Hali’Imaili General Store. Maui.

February, 2018.

This was our second visit (first about 10 years ago) to this landmark rural Maui restaurant, which has been serving up creative delicious food for decades. The chef is one Beverly Gannon, who along with her husband Joe apparently bought the place from its original retailer owner in the 1970s and turned it into a 1970s-style faux-folksy destination (it’s no general store).

We were early, showing up at about 530 when the place was maybe 20% subscribed, but it filled up quickly. Our server was a little-bit incongruously urbane knowledgeable young middle-aged girl who seemed like she could have put on a cocktail dress and done a creditable job somewhere in downtown Chicago or San Francisco.

From among the impressive list of 14 starters including crab pizza, brie and grape quesadilla, pork and goat cheese wontons, and sake clams and mussels we chose sashimi napoleon which we had had here before (and which our friend Bill Dalziel – who introduced us to this place – did a pretty good job of knocking off one time) because our recollection was of something spectacular. It was the server’s favourite and even sharing between the two of us there was plenty. It’s a crisp fried cracker for pastry with three kinds of raw fish dressed with sauce: smoky salmon, tuna sashimi and tuna tartare, with a beautiful rich wasabi vinaigrette in a little jug for over the top. Creamy fish with flavour and texture contrasts: fabulous treat.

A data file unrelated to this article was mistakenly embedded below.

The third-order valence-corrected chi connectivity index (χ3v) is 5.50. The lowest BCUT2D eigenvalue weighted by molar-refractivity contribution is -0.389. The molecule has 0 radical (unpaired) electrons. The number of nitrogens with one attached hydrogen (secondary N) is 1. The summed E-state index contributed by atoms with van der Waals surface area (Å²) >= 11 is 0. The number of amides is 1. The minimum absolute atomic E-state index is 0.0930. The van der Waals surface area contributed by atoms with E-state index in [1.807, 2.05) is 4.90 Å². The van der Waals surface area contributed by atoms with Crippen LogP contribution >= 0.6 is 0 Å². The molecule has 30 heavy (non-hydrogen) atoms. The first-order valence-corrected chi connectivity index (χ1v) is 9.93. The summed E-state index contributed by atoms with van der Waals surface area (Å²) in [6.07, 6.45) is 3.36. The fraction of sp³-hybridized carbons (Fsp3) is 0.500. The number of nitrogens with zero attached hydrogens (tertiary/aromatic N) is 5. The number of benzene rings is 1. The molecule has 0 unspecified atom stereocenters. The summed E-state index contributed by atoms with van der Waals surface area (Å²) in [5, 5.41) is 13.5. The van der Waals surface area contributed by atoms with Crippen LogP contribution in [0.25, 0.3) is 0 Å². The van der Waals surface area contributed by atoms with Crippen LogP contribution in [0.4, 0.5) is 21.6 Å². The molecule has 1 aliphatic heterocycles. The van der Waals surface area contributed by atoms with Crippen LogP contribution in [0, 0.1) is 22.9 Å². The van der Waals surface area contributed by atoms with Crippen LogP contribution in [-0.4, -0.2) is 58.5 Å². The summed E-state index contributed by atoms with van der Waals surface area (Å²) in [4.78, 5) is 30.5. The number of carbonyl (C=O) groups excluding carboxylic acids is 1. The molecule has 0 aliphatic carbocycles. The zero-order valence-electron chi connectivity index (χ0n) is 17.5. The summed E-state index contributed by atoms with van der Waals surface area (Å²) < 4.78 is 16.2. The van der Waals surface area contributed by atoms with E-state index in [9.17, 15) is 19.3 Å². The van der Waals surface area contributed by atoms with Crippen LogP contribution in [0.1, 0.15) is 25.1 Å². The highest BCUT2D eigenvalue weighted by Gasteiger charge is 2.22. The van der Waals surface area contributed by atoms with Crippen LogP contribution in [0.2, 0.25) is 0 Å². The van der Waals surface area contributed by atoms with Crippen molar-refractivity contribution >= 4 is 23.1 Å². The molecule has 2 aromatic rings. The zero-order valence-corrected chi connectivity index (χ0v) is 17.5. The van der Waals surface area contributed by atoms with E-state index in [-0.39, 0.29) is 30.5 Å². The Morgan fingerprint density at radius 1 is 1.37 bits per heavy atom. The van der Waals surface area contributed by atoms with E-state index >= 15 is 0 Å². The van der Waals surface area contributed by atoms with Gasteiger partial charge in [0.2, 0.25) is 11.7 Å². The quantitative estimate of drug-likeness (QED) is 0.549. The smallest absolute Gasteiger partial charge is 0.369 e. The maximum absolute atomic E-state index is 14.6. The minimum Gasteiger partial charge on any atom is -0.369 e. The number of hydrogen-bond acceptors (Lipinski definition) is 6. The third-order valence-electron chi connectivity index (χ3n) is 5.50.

We shared the crispy roast half-duck, chosen over lemon marinated chicken, pork ribs, hoisin braised short ribs, rack of lamb and steak among others, which was delicious. Definitely crisp, it benefited from flavour contrasts of celery root and a Grand Marnier pineapple chutney. Another home run.

The food was really wonderful. Our server thought over our preferences and the wine list and talked us out of the most expensive white in favour of an Australian semillon which was one-dimensional but reasonably priced at $55. We did share the large starter and big serving of duck, but the bill was still reasonable for this neck of the woods at around $135 pre-tip.

The only caution I have if you are rushing online to make a reservation based on the foregoing is that the high-ceilinged wood-surface space operates like an old-fashioned heavily-resonating speaker box. Even with my hearing aids out the howling and shrieking were almost physically palpable and it was with some relief that we headed down the front stairs and got into our silent car.

Food 9.3, service 9.4, ambience 8.2, value 8.7, peace and quiet 3.0.

About John Sloan

John Sloan is a senior academic physician in the Department of Family Practice at the University of British Columbia, and has spent most of his 40 years' practice caring for the frail elderly in Vancouver. He is the author of "A Bitter Pill: How the Medical System is Failing the Elderly", published in 2009 by Greystone Books. His innovative primary care practice for the frail elderly has been adopted by Vancouver Coastal Health and is expanding. Dr. Sloan lectures throughout North America on care of the elderly.
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